Reviewed on Goodreads.com
I had hoped for an in-depth history of the American states’ borders when I first learned about the book How the States Got Their Shapes by Mark Stein. I should have known that a mere 300 pages could not provide the realization of that hope, nor could the author given his credentials. Indeed, a mere glance at Stein’s bio on the back page would indicate that he’s not the one equipped to deliver such a lofty goal as he is very clearly a writer for the stage and nothing more.
It’s apparent the further you read that Stein is not a historian. Nor is he really scholarly. Nor did he have any previous knowledge about the topics of geography, detailed American history, surveying principles and practices, or, dare I say it, formatting a book about any of those topics.
And with this last quibble is where I place most of my contention with said book. I can overlook in my critique Stein’s apparent lack of understanding about the multi-faceted subjectivism of the perspectives of history. That topic is not Mainstream Approved just yet. But what I cannot overlook is his disorganized approach at attempting to compile a history of the states’ borders.
Where he fails miserably is the choice to alphabetize the compilation of information by state name. Thus, we begin with Alabama and end with Wyoming. Of course, this poses an obvious problem as almost all states share common borders with other states; the information on a border would essentially need to be repeated in multiple sections. And it’s apparent that his choice to alphabetize by state led the author to make an even tougher choice during his writing: whether to treat each state “bio” as independent and risk the repetitiveness of mulling over the same stories, the same backgrounds, the same treaties and negotiations and surveyor errors countless times in the same book; or choose to provoke a certain level of anticipation and suspense by describing only a small portion of the really juicy border disputes and controversies on one state and then merely saving the rest for the adjacent state tens of pages later. Stein appears to have decided to herald back to the very bygone political leader’s choices he has written about by “Compromising” where he placed the boundaries of his work.
At times Stein clearly chooses to reveal it all in a selected state’s bio. But at others, he splices the information between two or more states. The former results in abundantly wealthy sections towards the front of the book… and not so lengthy sections towards the tail end, which makes reading the last 100 pages or so rather dry and quick. The latter results in decentralized information being given on any event or instance, and the need to reference multiple states to get the full story is vital to the reader’s understanding.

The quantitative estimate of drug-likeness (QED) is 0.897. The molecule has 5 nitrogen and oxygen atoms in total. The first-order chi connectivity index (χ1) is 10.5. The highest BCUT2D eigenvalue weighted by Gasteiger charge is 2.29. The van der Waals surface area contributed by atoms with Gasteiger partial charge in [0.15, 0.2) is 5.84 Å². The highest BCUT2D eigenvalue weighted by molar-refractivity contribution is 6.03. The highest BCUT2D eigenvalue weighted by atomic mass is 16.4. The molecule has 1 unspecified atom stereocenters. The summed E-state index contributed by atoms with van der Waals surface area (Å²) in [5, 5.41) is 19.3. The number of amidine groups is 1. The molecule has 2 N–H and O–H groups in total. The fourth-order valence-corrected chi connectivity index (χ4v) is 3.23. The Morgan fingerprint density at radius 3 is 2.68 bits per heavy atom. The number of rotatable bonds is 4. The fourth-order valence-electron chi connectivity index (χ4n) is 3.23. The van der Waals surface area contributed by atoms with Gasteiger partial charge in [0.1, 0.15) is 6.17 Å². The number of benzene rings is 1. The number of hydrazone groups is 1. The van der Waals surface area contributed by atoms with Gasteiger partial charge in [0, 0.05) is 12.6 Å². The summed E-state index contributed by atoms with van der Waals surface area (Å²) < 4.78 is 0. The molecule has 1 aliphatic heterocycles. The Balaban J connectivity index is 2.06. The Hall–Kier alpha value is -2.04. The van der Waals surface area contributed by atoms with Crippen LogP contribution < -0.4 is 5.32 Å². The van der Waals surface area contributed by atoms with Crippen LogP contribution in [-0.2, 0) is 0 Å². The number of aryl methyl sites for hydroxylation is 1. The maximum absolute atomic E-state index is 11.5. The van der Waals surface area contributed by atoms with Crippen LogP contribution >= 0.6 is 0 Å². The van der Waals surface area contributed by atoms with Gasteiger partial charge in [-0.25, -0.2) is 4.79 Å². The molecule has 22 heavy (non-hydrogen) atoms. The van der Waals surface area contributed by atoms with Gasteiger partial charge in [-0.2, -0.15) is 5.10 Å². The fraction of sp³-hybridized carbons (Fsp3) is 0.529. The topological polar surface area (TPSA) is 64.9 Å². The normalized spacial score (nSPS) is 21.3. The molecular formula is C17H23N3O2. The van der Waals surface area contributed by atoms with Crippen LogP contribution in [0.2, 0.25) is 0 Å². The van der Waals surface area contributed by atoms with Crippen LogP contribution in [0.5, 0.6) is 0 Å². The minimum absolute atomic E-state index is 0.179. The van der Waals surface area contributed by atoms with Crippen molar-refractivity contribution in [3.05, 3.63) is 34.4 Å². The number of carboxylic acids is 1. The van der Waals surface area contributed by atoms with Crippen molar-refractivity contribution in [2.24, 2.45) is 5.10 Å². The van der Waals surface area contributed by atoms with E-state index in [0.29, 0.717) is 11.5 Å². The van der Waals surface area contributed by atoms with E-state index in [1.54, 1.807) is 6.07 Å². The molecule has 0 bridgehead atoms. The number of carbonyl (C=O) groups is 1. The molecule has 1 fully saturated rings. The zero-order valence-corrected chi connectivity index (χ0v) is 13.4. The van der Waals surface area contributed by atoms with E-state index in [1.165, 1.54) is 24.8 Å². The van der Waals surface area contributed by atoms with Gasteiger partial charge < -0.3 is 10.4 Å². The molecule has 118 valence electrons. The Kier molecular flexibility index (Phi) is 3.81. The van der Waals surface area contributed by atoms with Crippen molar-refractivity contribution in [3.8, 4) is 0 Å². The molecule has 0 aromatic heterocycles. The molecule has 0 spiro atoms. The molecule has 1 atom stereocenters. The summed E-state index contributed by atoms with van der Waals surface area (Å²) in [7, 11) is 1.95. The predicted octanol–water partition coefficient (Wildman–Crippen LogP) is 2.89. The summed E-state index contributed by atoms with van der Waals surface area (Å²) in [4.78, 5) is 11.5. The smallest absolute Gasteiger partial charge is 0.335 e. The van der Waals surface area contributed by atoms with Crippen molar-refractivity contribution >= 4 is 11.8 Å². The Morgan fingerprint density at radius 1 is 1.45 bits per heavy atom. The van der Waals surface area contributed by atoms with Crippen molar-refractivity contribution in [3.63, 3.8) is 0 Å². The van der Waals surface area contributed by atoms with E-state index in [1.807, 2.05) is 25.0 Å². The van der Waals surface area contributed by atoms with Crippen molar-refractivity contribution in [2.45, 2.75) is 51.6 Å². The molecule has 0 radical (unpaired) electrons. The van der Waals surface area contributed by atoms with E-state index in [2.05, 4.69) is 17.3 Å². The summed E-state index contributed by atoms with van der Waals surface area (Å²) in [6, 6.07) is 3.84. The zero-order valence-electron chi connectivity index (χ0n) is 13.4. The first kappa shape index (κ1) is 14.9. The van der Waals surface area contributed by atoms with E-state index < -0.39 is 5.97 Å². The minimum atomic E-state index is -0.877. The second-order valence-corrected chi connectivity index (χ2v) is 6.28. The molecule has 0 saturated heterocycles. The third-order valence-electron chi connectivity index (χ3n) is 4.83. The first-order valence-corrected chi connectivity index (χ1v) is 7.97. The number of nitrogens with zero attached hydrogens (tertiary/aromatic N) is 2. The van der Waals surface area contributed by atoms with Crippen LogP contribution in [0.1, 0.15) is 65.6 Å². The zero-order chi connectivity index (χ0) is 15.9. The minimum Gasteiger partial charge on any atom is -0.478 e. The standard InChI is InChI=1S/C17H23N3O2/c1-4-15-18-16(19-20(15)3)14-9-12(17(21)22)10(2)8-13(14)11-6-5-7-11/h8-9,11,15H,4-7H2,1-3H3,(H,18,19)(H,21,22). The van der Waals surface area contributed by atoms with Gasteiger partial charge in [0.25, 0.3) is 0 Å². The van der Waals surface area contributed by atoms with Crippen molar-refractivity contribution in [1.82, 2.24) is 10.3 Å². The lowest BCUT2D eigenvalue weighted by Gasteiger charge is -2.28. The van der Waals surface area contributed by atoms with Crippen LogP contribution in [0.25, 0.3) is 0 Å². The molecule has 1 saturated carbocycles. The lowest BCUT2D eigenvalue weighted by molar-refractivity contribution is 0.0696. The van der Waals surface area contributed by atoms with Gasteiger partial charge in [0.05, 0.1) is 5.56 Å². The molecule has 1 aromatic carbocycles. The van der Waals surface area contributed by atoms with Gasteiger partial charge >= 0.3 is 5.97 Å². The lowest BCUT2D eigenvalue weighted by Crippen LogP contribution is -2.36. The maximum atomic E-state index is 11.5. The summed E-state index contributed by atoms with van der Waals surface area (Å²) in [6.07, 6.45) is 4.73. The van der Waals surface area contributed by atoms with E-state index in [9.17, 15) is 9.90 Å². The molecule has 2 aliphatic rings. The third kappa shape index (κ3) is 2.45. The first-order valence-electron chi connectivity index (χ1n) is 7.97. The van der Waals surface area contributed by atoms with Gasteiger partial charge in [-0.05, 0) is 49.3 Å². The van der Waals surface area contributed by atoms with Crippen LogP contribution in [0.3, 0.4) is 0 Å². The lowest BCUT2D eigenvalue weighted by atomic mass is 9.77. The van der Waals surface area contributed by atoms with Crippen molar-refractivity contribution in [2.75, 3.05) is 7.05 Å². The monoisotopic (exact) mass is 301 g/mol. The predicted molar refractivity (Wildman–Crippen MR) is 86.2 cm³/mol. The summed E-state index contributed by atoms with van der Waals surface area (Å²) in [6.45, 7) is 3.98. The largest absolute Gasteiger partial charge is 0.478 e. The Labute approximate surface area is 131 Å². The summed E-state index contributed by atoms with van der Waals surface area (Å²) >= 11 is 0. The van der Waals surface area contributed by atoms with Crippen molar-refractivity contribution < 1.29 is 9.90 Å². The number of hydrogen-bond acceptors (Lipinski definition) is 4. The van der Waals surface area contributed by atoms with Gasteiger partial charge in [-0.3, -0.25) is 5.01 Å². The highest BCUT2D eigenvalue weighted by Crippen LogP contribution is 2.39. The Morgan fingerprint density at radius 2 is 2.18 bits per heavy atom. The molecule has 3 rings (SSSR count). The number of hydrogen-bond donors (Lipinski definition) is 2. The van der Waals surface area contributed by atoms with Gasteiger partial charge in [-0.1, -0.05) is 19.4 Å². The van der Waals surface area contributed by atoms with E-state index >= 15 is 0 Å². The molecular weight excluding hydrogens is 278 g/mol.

One must wonder if a better organization could exist. Perhaps a chronological approach rather than alphabetized. This would have resulted in less overlap between state histories as well as finding information about an event all at one location. By beginning at the first events (such as the boundary disputes between Massachusetts Bay Colony and its neighbors New Hampshire, Maine, and Connecticut) and ending with the most recent (like the 1990’s resolution of who exactly owns Ellis Island? New York or New Jersey?). But this seemed to be too ambitious for someone like Stein. And, perhaps, rightly so as it would have taken a scholar to truly delve into the subject in this way, thus revealing that Stein is, in fact, not a scholar.
So from the outset, Stein destines himself to under-representing the topic at hand and condemns himself to a level of quality fit for the History Channel… which is not a compliment. Indeed, Stein’s book was even turned into a History Channel series with the same name, and the several episodes I’ve seen were very representative of Stein’s overall caliber with the 300 pages he managed to write: compromised, underwhelming, and unscholarly. In other words, par for the course in terms of the History Channel; sub par in terms of actual geographical and historical works go. Sounds about right for Mr. Stein’s credentials.
But surely he accomplishes something, right? It took me much searching and pondering to give positive criticism about this book. What I’ve concluded is that for the lay-reader that is searching to get a trivial and very rudimentary understanding of the subject, How the States Got Their Shapes would be a great introductory read. “A good place to start” (my motto for Wikipedia), should extend to this book. But Wikipedia seems to even do this better than Stein, which sums up all 306 pages rather succinctly. It certainly inspires the reader to investigate further the various treaties and negotiations and agreements of our history as they pertain to the state boundaries. But, even here, one must question why they would spend $15 on a paperback book when Wikipedia exists for free.
I can only recommend this book to two types of people: junior and senior high schoolers looking to start a journey down the road of geography or state-making; and the typical geographically ignorant American who’s looking to become a little less ignorant about the country they live in. All the rest need not apply.